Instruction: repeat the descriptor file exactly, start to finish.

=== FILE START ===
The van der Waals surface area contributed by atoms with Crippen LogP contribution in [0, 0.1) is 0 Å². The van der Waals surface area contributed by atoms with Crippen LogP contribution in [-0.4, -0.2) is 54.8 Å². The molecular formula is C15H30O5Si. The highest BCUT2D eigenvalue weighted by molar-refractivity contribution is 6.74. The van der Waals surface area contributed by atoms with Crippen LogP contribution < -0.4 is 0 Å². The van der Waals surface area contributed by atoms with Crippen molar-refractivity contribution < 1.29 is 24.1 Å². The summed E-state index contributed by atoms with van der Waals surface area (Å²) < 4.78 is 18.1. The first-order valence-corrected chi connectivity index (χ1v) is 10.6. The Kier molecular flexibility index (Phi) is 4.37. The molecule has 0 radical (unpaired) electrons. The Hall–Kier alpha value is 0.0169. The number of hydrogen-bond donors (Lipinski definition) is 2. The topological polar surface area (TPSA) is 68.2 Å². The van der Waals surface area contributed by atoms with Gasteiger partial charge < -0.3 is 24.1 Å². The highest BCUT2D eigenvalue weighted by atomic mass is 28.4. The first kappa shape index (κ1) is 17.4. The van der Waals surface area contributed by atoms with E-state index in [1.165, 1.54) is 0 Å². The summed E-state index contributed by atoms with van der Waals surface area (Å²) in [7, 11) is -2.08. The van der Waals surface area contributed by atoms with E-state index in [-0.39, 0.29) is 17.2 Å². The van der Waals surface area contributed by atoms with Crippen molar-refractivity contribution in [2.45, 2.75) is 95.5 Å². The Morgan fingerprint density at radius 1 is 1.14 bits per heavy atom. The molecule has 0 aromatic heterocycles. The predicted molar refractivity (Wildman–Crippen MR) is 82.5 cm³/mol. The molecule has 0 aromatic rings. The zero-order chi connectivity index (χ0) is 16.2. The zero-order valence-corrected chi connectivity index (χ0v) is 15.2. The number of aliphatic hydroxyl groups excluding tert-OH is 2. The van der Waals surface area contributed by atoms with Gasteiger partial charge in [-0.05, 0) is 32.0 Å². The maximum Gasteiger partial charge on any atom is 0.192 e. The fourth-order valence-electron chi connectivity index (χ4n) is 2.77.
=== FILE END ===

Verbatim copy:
The van der Waals surface area contributed by atoms with Crippen LogP contribution in [0, 0.1) is 0 Å². The van der Waals surface area contributed by atoms with Crippen LogP contribution in [-0.4, -0.2) is 54.8 Å². The molecular formula is C15H30O5Si. The highest BCUT2D eigenvalue weighted by molar-refractivity contribution is 6.74. The van der Waals surface area contributed by atoms with Crippen LogP contribution < -0.4 is 0 Å². The van der Waals surface area contributed by atoms with Crippen molar-refractivity contribution < 1.29 is 24.1 Å². The summed E-state index contributed by atoms with van der Waals surface area (Å²) < 4.78 is 18.1. The first-order valence-corrected chi connectivity index (χ1v) is 10.6. The Kier molecular flexibility index (Phi) is 4.37. The molecule has 0 radical (unpaired) electrons. The Hall–Kier alpha value is 0.0169. The number of hydrogen-bond donors (Lipinski definition) is 2. The topological polar surface area (TPSA) is 68.2 Å². The van der Waals surface area contributed by atoms with Gasteiger partial charge < -0.3 is 24.1 Å². The highest BCUT2D eigenvalue weighted by atomic mass is 28.4. The first kappa shape index (κ1) is 17.4. The van der Waals surface area contributed by atoms with E-state index in [1.165, 1.54) is 0 Å². The summed E-state index contributed by atoms with van der Waals surface area (Å²) in [7, 11) is -2.08. The van der Waals surface area contributed by atoms with E-state index in [-0.39, 0.29) is 17.2 Å². The van der Waals surface area contributed by atoms with Crippen molar-refractivity contribution in [2.45, 2.75) is 95.5 Å². The Morgan fingerprint density at radius 1 is 1.14 bits per heavy atom. The molecule has 0 aromatic heterocycles. The predicted molar refractivity (Wildman–Crippen MR) is 82.5 cm³/mol. The molecule has 0 aromatic rings. The zero-order chi connectivity index (χ0) is 16.2. The zero-order valence-corrected chi connectivity index (χ0v) is 15.2. The number of aliphatic hydroxyl groups excluding tert-OH is 2. The van der Waals surface area contributed by atoms with Gasteiger partial charge in [-0.05, 0) is 32.0 Å². The maximum Gasteiger partial charge on any atom is 0.192 e. The fourth-order valence-electron chi connectivity index (χ4n) is 2.77.